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Lady Chatterley's Lover
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1001 book reviews > Lady Chatterley's Lover - D. H. Lawrence

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Kristel (kristelh) | 3820 comments Mod
Read this way back in 2010. It is a story of an illicit love affair. This book was censored for many years and was first published in Italy and not England and was a subject of an obscenity trial. The affair is between Lady Chatterley and a working man (games keeper) which is one of the themes; unfair rule of intellects over working class. Lady Chatterley discovers she must love with her body as well as her mind. Love and personal relationships are the threads of the novel. A variety of relationships are explored including; bullying and perverse maternal.

Book Wormy | 1818 comments Mod
3 Stars

I put this on my TBR list hoping the number would not come up so it goes without saying when this was selected as my April book my heart sank. Having read it I have no idea why I was so against it in the first place I found myself caught up in the story and intrigued to know what would happen. That said it could have been made shorter in some places.

I went into this expecting some tawdry affair with an unsympathetic female lead character. That was not the case. To give Lawrence credit I could actually believe in Constance as a woman. The situation that lead to Constance taking a lover and her choice of lover are to some extent tragic. Sir Clifford and Connie end up with a marriage neither of them signed up for and they are both dealing with it to the best of their ability. The story manages to walk the line so that you feel sorry for those on both sides of the argument. Sir Clifford and Connie both behave badly at points but as a reader you can understand why they behave as they do.

At the end of the story you are left hopeful that in the fullness of time things will resolve themselves to a positive outcome to all involved.

Some quotes I enjoyed:

"They lived freely among the students, they argued with the men over philosophical, sociological and artistic matters, they were just as good as the men themselves: only better because they were women." YASS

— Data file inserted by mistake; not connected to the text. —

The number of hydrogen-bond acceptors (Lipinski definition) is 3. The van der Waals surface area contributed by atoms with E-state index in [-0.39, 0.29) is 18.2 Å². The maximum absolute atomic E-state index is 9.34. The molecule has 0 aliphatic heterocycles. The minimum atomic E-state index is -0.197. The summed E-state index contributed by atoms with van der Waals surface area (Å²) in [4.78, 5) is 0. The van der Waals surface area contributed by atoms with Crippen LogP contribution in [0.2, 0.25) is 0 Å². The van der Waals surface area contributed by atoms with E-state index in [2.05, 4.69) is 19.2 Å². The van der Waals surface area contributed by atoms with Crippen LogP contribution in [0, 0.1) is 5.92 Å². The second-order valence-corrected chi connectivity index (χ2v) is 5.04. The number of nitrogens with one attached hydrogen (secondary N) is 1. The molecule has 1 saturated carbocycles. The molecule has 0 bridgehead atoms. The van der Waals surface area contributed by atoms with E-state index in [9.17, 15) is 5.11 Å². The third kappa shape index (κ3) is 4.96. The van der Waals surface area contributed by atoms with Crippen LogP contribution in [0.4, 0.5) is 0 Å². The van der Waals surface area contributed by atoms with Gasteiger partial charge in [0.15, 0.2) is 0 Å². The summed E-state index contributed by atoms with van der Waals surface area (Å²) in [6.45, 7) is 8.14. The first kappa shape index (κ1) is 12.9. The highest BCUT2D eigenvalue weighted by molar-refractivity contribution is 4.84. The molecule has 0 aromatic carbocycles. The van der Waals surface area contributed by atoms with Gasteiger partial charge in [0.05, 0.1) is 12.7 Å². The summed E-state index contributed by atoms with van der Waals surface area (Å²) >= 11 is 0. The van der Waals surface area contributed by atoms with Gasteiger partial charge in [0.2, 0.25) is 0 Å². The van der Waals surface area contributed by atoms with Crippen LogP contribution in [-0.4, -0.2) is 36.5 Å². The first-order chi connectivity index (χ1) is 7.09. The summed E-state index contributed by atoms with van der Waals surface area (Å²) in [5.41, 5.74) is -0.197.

"Before Christmas of 1914 both their German young men were dead; Whereupon the sisters wept, and loved the young men passionately, but underneath forgot them. They didn't exist anymore." Ahh young love

"The world is supposed to be full of possibilities, but they narrow down to pretty few in most personal experience." How very true

"how extremely like all the rest of the classes the lower classes sounded. Just the same thing over again, Tevershall or Mayfair or Kensington." People are people as they say

"The desire rose again, his penis began to stir like a live bird." Dead birds don't tend to stir much if you ask me

"Men make so much more of things than they should, once they start brooding." You are not wrong there

"Yes, this was love, this ridiculous bouncing of the buttocks, and the wilting of the poor, insignificant, moist little penis." This book is sooo erotic LOL

message 3: by Hilde (last edited May 04, 2020 05:52AM) (new) - rated it 3 stars

Hilde (hilded) | 337 comments Lady Chatterley's Lover by D.H. Lawrence - 3 stars
Read April 2020 for my TBR challenge

GR Synopsis:
Lawrence's frank portrayal of an extramarital affair and the explicit sexual explorations of it's central characters caused this controversial book, now considered a masterpiece, to be banned as pornography until 1960.

From the synopsis and all the attention this booked has received over the years, I was expected something different, and that it would be a rather boring read. The sexual content is actually rather tame compared to today's standard, but of course in the time it was written it was considered pornography.

It was actually more about the differences in social class, where Lady Chatterley ends up taking a lover from the working class, and that social status does not necessarily equals higher intellect. Lawrence also did a good job in portraying and acknowledging women as sexual beings. It was better than I thought it would be when I started it, but it most certainly had its dry spots. However, I can't say that I enjoyed per se.

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